possible. Temperatures in advance of the front on Wednesday could
climb back into the lower to middle 70s, but highs will dip back
into the upper 50s and lower 60s in the wake of the front on

A secondary frontal boundary associated with a passing trough axis
diving from the Plains states will bring a much colder airmass
into the area for Friday and Saturday. Skies will clear as drier
air advects in, and lows will drop into the 30s both Thursday and
Friday nights. Highs will struggle to climb into the middle 50s
both Friday and Saturday.


The main concerns with this TAF package will be timing out
anticipated squall line passage at the terminal locations. The
models are coming in a tighter line with an earlier onset and went
pretty close to higher resolution model timing, indicating a 2-3
hour TEMPO window to reflect squall line passage with marginally
severe to low end severe wind gusts at all locations. Generally,
KBTR around 07Z, KMCB/KHDC around 08Z, KMSY/KASD/KNEW around 09Z,
KGPT around 10 or 11Z. Post-passage low clouds likely to hang in
for IFR to low end MVFR cigs through end of valid TAF period.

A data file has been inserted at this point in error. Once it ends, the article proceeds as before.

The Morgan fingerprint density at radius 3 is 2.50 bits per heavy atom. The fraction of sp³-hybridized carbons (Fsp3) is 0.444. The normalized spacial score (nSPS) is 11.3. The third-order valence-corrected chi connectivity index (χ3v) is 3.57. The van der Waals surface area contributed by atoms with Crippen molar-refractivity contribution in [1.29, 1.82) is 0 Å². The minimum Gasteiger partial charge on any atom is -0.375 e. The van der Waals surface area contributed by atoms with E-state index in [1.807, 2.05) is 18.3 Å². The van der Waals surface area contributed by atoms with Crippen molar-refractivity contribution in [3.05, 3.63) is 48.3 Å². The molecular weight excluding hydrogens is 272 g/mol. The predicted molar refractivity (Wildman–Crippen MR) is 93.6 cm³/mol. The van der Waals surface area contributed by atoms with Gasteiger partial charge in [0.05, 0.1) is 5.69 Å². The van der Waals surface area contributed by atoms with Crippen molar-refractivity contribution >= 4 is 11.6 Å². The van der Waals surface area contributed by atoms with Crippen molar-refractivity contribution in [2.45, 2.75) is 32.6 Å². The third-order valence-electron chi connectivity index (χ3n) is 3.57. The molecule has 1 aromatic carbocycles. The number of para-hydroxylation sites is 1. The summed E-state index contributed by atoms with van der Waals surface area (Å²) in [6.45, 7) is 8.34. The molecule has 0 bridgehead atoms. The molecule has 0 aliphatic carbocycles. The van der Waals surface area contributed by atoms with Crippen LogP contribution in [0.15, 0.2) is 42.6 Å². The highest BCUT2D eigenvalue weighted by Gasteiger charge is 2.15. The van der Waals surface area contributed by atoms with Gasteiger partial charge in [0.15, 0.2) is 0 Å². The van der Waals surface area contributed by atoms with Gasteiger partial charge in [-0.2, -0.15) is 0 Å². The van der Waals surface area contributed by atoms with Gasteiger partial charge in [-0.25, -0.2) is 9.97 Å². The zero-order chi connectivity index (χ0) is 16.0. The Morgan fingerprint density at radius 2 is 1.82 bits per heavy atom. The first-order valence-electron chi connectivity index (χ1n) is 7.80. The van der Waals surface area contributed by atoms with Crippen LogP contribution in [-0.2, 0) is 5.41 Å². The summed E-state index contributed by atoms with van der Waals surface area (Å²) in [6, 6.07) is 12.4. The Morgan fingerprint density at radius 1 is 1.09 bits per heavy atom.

Increasing onshore flow tonight in advance of a passing shortwave
trough should push winds into exercise caution range over the open
Gulf waters. These winds should remain in this range during the
day tomorrow, but winds and seas are expected to increase
dramatically Saturday night. These conditions are the direct
result of a very strong low pressure system passing through the
Gulf South on Sunday. Gale force winds of 30 to 40 knots with
gusts to 50 knots will be possible over the Gulf waters and 20 to
30 knots in the sounds and tidal lakes. Seas will be extremely
rough with seas of 15 to 25 feet possible in the Gulf waters.
Given the expected conditions, a Gale Watch is in effect beginning
tomorrow night and persisting through Monday morning. As high
pressure builds in early next, conditions will begin to improve.


DSS code: Orange.
Deployed: None.
Activation: None.
Activities: Severe weather potential. Gale watch.

Decision Support Services (DSS) Code Legend
Green  = No weather impacts that require action.
Blue   = Long-fused watch, warning, or advisory in effect or
         high visibility event.
Yellow = Heightened impacts with short-fused watch, warning or
         advisory issuances; radar support.
Orange = High Impacts; Slight to Moderate risk severe; nearby
         tropical events; HazMat or other large episodes.
Red    = Full engagement for Moderate risk of severe and/or
         direct tropical threats; Events of National Significance.


MCB  61  77  55  68 /  80  60  60  50
BTR  62  79  56  68 /  80  50  60  50
ASD  64  78  60  69 /  80  70  60  50
MSY  65  79  60  70 /  70  70  50  40
GPT  64  75  60  69 /  80  70  60  50
PQL  64  76  60  70 /  70  60  60  50


LA...Gale Watch from Sunday morning through late Sunday night for

GM...Gale Watch from Sunday morning through late Sunday night for

GM...Gale Watch from Sunday morning through late Sunday night for